That said, the south London-based Basement Jaxx proved they could quite comfortably straddle both the underground and commercial worlds last year when they went from being a virtually faceless dance act to a band that a lot of music fans realised they’d always liked. The first move in this direction was the massive hit single Oh My Gosh. A sugary and fun pop track, it was a Top 10 hit and a radio playlist regular.

“Maybe because Oh My Gosh did so well last year we’ve gone a bit more poppy on [latest album] Crazy Itch Radio,” says Ratcliffe. “That song is a pop track, but I think it's cool. It's a cool piece of music that’s got its own personality, its own little world. It's not cheesy, but it did really well in a commercial way, and I think we felt quite comfortable with that, in a way. Not that everything we have to do has to be like that now."

On top of Oh My Gosh proving one of their biggest hits yet, it was the first of two new songs featured on the band’s first retrospective - The Singles. The album was released in March of 2005 and immediately proved a hit thanks to it being one of those best of collections on which you know more songs than you realise.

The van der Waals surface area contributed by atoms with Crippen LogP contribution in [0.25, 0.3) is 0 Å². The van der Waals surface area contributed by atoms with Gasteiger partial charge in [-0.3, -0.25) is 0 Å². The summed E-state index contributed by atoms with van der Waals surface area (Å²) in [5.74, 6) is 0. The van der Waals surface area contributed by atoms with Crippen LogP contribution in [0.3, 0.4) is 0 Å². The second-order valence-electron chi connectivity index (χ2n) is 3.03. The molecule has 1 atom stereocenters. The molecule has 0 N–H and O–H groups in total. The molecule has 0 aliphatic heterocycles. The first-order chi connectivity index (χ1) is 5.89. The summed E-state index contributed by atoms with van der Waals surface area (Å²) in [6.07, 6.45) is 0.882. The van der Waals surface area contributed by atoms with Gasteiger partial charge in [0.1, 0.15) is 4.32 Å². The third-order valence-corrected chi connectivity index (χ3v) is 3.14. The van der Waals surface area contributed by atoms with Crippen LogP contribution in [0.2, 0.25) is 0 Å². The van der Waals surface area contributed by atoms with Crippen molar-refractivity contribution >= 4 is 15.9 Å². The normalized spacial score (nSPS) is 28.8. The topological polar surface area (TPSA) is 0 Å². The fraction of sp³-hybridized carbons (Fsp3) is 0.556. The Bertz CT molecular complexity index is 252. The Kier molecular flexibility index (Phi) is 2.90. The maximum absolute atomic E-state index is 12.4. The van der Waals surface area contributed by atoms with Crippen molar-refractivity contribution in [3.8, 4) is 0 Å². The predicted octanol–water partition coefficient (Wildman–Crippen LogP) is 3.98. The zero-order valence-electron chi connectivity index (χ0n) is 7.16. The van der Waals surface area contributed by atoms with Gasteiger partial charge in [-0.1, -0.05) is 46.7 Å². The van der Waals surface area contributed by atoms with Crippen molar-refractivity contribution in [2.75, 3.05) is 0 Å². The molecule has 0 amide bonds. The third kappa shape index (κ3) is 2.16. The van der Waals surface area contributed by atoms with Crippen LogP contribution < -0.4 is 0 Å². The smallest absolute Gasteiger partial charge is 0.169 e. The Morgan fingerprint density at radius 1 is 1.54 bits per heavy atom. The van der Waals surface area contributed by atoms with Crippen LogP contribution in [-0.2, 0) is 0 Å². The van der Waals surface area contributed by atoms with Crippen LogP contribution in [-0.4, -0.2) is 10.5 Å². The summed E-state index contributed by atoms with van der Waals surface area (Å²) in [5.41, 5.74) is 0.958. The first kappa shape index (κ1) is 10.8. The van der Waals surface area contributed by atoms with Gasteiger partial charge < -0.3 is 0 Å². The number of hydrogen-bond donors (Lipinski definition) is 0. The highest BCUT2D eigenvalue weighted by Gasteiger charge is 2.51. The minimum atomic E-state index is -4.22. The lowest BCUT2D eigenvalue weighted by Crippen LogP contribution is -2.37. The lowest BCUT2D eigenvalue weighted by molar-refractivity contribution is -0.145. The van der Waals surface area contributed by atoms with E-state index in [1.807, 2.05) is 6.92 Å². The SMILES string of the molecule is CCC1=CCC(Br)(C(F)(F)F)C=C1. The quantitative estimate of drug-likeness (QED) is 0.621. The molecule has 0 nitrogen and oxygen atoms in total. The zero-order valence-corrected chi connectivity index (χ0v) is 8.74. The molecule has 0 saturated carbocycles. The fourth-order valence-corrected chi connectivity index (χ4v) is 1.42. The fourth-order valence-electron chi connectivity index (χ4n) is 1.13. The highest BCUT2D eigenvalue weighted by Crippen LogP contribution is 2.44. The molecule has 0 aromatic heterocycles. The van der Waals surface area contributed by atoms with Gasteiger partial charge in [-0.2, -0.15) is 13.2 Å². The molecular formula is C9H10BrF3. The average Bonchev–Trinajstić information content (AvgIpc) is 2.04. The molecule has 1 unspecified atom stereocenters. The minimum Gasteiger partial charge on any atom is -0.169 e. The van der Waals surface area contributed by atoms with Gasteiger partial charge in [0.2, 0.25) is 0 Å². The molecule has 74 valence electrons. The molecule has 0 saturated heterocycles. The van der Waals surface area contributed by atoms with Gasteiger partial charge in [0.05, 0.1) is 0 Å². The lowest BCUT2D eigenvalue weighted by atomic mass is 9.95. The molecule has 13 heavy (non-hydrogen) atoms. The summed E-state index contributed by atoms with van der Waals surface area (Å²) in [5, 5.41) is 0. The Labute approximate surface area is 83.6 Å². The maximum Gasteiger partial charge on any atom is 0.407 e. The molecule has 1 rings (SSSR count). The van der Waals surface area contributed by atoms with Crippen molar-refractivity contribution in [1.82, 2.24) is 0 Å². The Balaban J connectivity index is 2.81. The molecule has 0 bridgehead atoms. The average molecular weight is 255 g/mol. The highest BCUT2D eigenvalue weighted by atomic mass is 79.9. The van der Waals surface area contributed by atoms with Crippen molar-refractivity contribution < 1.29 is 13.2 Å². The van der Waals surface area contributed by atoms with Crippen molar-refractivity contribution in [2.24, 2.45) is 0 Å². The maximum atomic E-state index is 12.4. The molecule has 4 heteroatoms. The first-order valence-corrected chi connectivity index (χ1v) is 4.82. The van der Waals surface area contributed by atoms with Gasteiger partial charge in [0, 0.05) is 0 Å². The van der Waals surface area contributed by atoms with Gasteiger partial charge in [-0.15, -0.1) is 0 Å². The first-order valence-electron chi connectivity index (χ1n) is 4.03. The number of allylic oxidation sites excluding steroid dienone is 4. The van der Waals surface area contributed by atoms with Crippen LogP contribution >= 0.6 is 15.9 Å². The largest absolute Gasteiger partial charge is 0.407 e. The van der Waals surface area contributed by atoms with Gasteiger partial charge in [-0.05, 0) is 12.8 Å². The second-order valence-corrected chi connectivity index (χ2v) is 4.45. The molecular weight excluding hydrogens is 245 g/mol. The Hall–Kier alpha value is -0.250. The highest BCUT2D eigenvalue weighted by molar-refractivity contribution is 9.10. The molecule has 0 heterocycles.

“When it went to No 1, that was wicked,” says Ratcliffe. “Because we weren’t sure whether to do it or not. There was some feeling that it might be a bad move and it might give the impression that we're coming to an end. People see it as the sort of thing you do when you've got no more ideas, which wasn’t the case for us. But we felt that, from playing festivals around the world, we realised that a lot of people knew our music but they hadn’t joined the dots and realised the songs were all by us. Our sound is quite varied. We've had loads of singles, and we wanted, in a way, to stake our claim on them. It was a way of celebrating the last five years. And it did give us a nice little break. Coming into Crazy Itch Radio I'd forgotten how much hard work goes into an album."

Before work on their latest album started, however, Basement Jaxx enjoyed the best year of their career yet. On top of the success of Oh My Gosh and The Singles came a Grammy – the American (and much more respected) equivalent of the Brits. Then some tragic news for Kylie Minogue – that she had breast cancer – brought some good for the Jaxx. They were bumped up the line-up at Glastonbury to headline on Sunday night.